1. avatar says

    I read the comments left by ayeodele but I still can’t understand why the average amount of investment is 1,500,000 + 150,000 / 2… is there another way to explain this?

    Thank you very much

    • Profile photo of John Moffat says

      Suppose you start the day with $100 dollars in your pocket, and at the end of the day you have nothing left. Then on average you would have had 100/2 = $50.

      Suppose however the you start with $100 but at the end of the day you have still of $10 left. Surely on average you had a little more than before? On average it would be (100 + 10)/2 = $55.

      I hope that helps.
      (However, I really would not spend time on Baumol – I think the chances of it being asked are almost impossible. For that reason I am considering removing it from the notes (and removing the lecture) completely :-) )

      • Profile photo of sab says

        Wow I liked that example.
        Thank you so much for clarifying it…..
        GOD you are so kind and so helpful!!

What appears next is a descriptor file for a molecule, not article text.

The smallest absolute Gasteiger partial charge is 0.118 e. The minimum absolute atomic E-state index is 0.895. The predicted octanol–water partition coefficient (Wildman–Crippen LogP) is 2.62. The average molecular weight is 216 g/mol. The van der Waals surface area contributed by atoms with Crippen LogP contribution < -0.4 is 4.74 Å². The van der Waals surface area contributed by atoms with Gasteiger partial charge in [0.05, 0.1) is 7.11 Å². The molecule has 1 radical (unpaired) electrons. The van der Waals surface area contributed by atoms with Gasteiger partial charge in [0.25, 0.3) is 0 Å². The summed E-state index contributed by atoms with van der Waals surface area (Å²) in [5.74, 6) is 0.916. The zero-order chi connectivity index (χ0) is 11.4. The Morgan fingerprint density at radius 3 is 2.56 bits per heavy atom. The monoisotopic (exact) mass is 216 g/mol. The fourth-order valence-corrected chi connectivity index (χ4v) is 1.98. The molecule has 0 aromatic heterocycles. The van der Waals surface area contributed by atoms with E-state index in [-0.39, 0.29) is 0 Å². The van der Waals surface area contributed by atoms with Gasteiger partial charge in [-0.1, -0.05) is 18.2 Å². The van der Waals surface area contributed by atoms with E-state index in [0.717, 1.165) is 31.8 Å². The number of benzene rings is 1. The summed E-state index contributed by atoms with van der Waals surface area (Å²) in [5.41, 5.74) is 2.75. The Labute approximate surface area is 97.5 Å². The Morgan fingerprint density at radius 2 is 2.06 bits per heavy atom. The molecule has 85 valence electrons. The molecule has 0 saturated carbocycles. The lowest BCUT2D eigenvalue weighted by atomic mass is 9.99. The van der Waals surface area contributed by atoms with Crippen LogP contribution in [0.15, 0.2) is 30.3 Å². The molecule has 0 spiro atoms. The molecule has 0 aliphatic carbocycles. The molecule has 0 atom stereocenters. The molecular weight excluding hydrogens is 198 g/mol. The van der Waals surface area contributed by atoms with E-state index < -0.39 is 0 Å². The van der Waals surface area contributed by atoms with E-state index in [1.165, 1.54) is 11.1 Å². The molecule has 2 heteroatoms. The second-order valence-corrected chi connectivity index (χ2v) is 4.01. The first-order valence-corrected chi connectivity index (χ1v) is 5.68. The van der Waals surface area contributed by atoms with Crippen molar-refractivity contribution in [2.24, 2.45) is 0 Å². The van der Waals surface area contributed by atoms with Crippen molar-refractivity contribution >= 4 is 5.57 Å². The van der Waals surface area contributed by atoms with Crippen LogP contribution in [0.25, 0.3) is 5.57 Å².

May God Bless You.

    • Profile photo of John Moffat says

      They are selling investments of 150,000 each time. Since in total they need 1,500,000 during the year (spread evenly) it means they will be making 10 sales – i.e. selling every 5.2 weeks.

      At the start of the year they will be receiving interest on the full 1.5M, but as they sell off investments the amount they will be receiving interest on keeps falling by 150,000 every 5.2 weeks. For the final 5.2 weeks they will only be receiving interest on the last 150,000.

      It is all very approximate to be honest (and to my mind rather stupid – I cannot see it being particularly useful in real life!).
      I think that is the reason why the examiner simply never asks Baumol calculations (years ago he used to give the formula on the formula sheet, but removed it – presumably because he is not going to ask you to use it).

      I really would not spend time on it. Just be aware of the idea, because it would be good to briefly mention it in a written part of a question if you are asked to write about ways of managing cash. I think I am correct in saying that the only times ever it has been mentioned in the exam are that twice (over a period of at least 15 years) the examiner has made a passing mention of it in his answer to a written part of a question. He didn’t explain the technique – just mentioned it as being available :-)
      Miller Orr is far more practical and more important for the exam.

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